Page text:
The pigs are part of Quivira Winery's biodiverse farming program. They're Gloucestshire Old Spots, a rare breed that in the '90s, dwindled down to only four animals in North America. And even though these cute little piggies will probably end up on the table at Healdsburg's annual Pigs & Pinot event (I'm trying really hard not to think about this), it's nice to see them running around and playing outside. And it's wonderful that Quivira -- which also farms its vineyards biodynamically, has a beautiful raised-bed vegetable garden and is home to honeybees and many types of chickens -- is helping to bring back a heritage breed.

crooked no more

I saw my physical therapist this morning. After listening to me explain how the pain in my right leg has been moving from place to place and isn't entirely concentrated in my adductor, she began to rethink the tendinitis diagnosis.

She did a few tests, and it turned out that the muscles on the left side of my pelvis were not engaging the way they should, so my right leg was trying to compensate for it, causing plenty of pain. She straightened things out, and I ran five miles tonight at a 10:33 average pace -- an improvement from the 11-minute miles I've been running recently.

And the best part: I feel better than I've felt in a very long time!

Hopefully this means I'm back on track. I can't let Neveia and Laura go to Portland without me!

herding cats

Overcome by sudden urge to buy Ikea furniture.

les oeufs

Spent so much time discussing proper pronunciation of les oeufs vs. un oeuf in French class tonight that when I came home, all I wanted was an egg.

Thankfully, Todd picked up these lovelies the other day from Green String, a local farm whose chickens roam the fields and aren't cooped up by the thousands in nasty, artificially-lit egg-laying factories. (Seriously, don't get me started.)

As you can see, these eggs are a little small compared to what people are used to finding in the grocery store (in fact, the darker egg on the bottom right came from Whole Foods -- I threw it in there for comparison's sake), but what they lack in size, they make up for in taste! Plus, I just love the color palette -- the hints of blue and green, peach and pink. It's amazing how we grow up thinking there are only two colors of eggs, when so much more variety exists.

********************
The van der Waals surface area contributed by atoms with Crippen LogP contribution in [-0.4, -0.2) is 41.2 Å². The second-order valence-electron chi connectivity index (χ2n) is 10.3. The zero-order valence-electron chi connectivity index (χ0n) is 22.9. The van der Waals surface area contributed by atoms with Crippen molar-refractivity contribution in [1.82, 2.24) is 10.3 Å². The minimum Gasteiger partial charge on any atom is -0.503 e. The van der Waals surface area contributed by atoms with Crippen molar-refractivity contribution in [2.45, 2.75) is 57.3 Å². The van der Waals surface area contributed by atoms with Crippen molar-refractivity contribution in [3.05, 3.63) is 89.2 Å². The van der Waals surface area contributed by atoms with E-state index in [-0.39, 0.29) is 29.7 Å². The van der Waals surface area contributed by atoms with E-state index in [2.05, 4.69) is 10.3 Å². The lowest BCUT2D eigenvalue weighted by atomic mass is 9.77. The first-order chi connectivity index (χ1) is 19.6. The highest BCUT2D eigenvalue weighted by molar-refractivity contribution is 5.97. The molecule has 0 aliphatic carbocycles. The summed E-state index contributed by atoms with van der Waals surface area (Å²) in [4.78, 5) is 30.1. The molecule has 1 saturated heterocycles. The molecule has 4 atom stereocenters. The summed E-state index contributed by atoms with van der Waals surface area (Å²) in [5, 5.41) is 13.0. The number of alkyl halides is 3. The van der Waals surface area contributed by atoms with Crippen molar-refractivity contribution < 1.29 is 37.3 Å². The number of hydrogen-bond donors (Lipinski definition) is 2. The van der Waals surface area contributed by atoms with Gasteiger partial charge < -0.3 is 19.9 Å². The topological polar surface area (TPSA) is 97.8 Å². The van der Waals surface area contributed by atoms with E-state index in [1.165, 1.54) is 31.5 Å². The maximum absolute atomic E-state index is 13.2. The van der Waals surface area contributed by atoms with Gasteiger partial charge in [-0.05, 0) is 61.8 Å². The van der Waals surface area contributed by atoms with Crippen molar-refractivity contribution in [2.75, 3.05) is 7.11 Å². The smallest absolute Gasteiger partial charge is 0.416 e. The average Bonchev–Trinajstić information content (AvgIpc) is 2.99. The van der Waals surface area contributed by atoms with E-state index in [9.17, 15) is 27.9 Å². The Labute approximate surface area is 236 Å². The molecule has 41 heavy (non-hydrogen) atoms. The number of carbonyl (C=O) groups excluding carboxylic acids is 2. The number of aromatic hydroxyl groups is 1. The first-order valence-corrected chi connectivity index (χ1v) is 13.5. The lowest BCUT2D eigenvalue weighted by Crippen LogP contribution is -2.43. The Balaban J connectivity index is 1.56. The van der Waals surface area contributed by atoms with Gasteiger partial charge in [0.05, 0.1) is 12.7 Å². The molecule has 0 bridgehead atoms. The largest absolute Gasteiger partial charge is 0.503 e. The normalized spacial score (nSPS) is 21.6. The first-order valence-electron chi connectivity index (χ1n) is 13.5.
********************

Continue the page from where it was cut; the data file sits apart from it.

I cooked up a pale beige egg sunny-side up and put it on top of a pile of chickpeas, artichoke hearts, squash and tomatoes. I know not everyone likes a runny yolk, but I have to say I'm a total fan.

J'aime les oeufs!

back in the saddle. maybe.

Today's post-run breakfast: Redwood Cafe's Vegetarian Joe -- scrambled eggs with tempeh, tomatoes, onions, mushrooms and spinach, with sourdough toast and potatoes on the side.

That's right. I said post-run.

Met up with the training group today and managed to do 7.59 miles at the super-turtle pace of 11:19 per mile. Even though this is a far cry from the 20-miler I had originally scheduled for today (and I got shocked by an electric fence when I tried to pet some horses on the side of the road, but perhaps that is another story for another time), I felt so thankful just to be running again and to be back with the group.

Lots of sweaty hugs for everyone.

Except the horses.

one mile

I am remembering the beginning.

When one mile was a big deal, a major accomplishment. When one mile meant being sore for several days afterward. When one mile was It, and the thought of going beyond that was just plain crazy.